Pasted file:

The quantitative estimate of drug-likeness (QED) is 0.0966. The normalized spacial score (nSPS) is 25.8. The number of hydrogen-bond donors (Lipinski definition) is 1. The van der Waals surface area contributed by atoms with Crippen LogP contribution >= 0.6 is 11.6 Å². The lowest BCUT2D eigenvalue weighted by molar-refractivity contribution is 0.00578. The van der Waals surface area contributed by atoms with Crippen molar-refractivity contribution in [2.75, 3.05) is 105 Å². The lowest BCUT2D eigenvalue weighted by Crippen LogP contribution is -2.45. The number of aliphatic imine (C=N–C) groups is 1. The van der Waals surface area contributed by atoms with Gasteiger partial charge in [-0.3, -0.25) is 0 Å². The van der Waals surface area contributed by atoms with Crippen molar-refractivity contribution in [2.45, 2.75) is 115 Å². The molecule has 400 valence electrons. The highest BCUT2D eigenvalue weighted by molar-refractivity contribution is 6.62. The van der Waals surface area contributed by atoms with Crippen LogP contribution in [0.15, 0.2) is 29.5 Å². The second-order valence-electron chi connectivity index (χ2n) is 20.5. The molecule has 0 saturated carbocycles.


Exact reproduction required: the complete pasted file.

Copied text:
The quantitative estimate of drug-likeness (QED) is 0.0966. The normalized spacial score (nSPS) is 25.8. The number of hydrogen-bond donors (Lipinski definition) is 1. The van der Waals surface area contributed by atoms with Crippen LogP contribution >= 0.6 is 11.6 Å². The lowest BCUT2D eigenvalue weighted by molar-refractivity contribution is 0.00578. The van der Waals surface area contributed by atoms with Crippen molar-refractivity contribution in [2.75, 3.05) is 105 Å². The lowest BCUT2D eigenvalue weighted by Crippen LogP contribution is -2.45. The number of aliphatic imine (C=N–C) groups is 1. The van der Waals surface area contributed by atoms with Gasteiger partial charge in [-0.3, -0.25) is 0 Å². The van der Waals surface area contributed by atoms with Crippen molar-refractivity contribution in [2.45, 2.75) is 115 Å². The molecule has 400 valence electrons. The highest BCUT2D eigenvalue weighted by molar-refractivity contribution is 6.62. The van der Waals surface area contributed by atoms with Crippen LogP contribution in [0.15, 0.2) is 29.5 Å². The second-order valence-electron chi connectivity index (χ2n) is 20.5. The molecule has 0 saturated carbocycles.